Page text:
Families of soldiers killed in Afghanistan, veterans and many others were on hand at Peacekeepers Park on Sunday for the 17th annual Peacekeepers Day ceremony.
The ceremony honours those that have fought overseas in peace support operations.
They are assignments that can turn volatile in an instant and have cost at least 130 Canadians their lives.
Names of the fallen were read at the ceremony, and a special wreath ceremony was done.
For those who have lost their loved ones to these operations, it’s a ceremony to remember who the soldiers were.
“He went to Afghanistan in February of 2008 and he was killed on Aug. 20 of 2008,” said Leona Stock, who lost her son Stephan.
“There’s not a day that goes by that we don’t miss him.”
Right now, Canadians forces are in Mali, a mission that was expected to end in July but was extended to the end of August.
When troops are extended, it can leave families of the soldiers wondering when they will see their loved one again.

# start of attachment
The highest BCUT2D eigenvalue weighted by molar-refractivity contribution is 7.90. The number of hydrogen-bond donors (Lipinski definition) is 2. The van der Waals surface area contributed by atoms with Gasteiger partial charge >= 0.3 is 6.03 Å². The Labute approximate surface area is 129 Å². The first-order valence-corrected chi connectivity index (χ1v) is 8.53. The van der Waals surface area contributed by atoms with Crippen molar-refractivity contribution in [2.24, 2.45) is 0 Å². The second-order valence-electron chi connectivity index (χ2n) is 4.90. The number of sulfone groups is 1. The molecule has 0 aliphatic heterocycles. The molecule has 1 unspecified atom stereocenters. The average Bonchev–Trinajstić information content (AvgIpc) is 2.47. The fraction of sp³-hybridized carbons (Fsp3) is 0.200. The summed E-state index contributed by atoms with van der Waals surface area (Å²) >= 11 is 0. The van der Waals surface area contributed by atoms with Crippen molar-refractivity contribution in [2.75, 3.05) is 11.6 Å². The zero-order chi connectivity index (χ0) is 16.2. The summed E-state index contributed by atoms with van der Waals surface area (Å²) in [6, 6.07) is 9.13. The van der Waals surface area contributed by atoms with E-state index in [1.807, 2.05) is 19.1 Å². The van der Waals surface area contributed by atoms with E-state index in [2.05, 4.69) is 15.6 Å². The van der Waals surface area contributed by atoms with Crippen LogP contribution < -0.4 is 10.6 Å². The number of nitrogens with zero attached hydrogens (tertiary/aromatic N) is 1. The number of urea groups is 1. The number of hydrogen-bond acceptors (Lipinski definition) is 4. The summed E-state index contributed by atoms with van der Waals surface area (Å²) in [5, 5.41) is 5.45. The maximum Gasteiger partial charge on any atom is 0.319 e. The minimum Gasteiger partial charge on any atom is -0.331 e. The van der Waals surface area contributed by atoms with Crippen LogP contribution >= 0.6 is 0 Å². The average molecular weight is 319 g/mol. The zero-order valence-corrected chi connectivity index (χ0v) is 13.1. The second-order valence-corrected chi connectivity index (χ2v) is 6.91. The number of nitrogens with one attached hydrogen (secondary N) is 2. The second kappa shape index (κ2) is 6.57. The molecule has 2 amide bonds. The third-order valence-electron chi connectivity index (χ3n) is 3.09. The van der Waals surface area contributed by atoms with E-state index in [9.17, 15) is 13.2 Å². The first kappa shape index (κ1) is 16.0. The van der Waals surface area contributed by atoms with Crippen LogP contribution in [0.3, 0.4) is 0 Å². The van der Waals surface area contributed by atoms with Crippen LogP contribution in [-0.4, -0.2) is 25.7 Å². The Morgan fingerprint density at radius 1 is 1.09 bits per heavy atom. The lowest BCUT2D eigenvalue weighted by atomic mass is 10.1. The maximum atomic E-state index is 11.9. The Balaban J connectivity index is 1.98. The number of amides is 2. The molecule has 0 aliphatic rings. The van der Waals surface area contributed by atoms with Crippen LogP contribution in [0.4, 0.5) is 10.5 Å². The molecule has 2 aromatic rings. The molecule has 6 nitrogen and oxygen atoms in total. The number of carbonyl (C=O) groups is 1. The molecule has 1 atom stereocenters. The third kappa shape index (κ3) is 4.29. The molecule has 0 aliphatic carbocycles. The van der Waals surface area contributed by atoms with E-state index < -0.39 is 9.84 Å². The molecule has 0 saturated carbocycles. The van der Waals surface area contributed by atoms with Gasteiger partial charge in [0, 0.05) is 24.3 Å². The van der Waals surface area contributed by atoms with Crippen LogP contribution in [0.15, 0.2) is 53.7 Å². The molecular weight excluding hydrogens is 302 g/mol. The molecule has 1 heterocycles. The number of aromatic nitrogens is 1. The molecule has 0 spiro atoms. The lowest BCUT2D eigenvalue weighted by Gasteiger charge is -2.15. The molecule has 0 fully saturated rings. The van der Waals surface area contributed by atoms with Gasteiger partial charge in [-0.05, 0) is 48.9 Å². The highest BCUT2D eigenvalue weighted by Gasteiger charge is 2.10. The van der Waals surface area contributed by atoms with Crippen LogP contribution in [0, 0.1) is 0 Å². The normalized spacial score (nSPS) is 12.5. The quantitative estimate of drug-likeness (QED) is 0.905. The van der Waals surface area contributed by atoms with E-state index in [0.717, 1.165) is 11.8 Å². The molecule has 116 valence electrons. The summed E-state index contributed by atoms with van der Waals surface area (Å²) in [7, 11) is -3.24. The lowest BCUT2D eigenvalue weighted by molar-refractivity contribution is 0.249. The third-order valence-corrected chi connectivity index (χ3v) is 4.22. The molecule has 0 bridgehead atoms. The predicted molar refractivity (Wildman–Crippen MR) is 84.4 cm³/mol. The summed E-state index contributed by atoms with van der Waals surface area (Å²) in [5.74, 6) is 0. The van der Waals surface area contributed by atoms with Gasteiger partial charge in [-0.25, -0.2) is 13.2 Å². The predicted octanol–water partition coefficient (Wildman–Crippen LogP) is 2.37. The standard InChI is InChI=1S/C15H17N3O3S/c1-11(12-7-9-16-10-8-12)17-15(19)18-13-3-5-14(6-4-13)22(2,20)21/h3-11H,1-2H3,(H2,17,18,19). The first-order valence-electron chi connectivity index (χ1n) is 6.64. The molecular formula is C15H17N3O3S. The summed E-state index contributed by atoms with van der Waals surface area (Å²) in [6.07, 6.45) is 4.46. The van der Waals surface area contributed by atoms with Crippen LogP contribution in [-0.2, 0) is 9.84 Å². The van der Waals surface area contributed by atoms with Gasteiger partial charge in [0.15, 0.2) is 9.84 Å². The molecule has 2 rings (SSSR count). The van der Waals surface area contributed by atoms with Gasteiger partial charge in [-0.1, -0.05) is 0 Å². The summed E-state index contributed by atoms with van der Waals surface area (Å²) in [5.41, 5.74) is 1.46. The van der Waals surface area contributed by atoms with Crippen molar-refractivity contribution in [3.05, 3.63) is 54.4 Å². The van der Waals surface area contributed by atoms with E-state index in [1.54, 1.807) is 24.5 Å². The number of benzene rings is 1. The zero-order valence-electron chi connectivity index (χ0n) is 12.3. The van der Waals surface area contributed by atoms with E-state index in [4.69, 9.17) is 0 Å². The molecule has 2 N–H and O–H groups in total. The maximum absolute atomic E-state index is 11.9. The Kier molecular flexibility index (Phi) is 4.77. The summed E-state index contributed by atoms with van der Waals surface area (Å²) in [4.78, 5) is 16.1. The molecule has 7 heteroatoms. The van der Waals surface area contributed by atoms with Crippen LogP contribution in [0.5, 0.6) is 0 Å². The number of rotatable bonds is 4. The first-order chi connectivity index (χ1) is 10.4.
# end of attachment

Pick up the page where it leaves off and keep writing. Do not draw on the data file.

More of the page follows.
“It’s hard,” Ret. Major Linda Wright said. “If you expect somebody to return and then are told they’re not going to be returning, it’s difficult, but the saving grace is that they’re healthy.”
Especially with a lack of contact, you have no choice but to wait out the return of your family.
“You just have to try and stay positive, you don’t have an option, but yeah, you worry all the time,” Stock said.
Global Affairs Canada says operations in Mali will gradually be restricted to only medical evacuations until Aug. 31.
Peace Support Operations may include peace-restoring, peace-enforcement, peace-making, peacekeeping, observer missions, humanitarian operations among many other missions.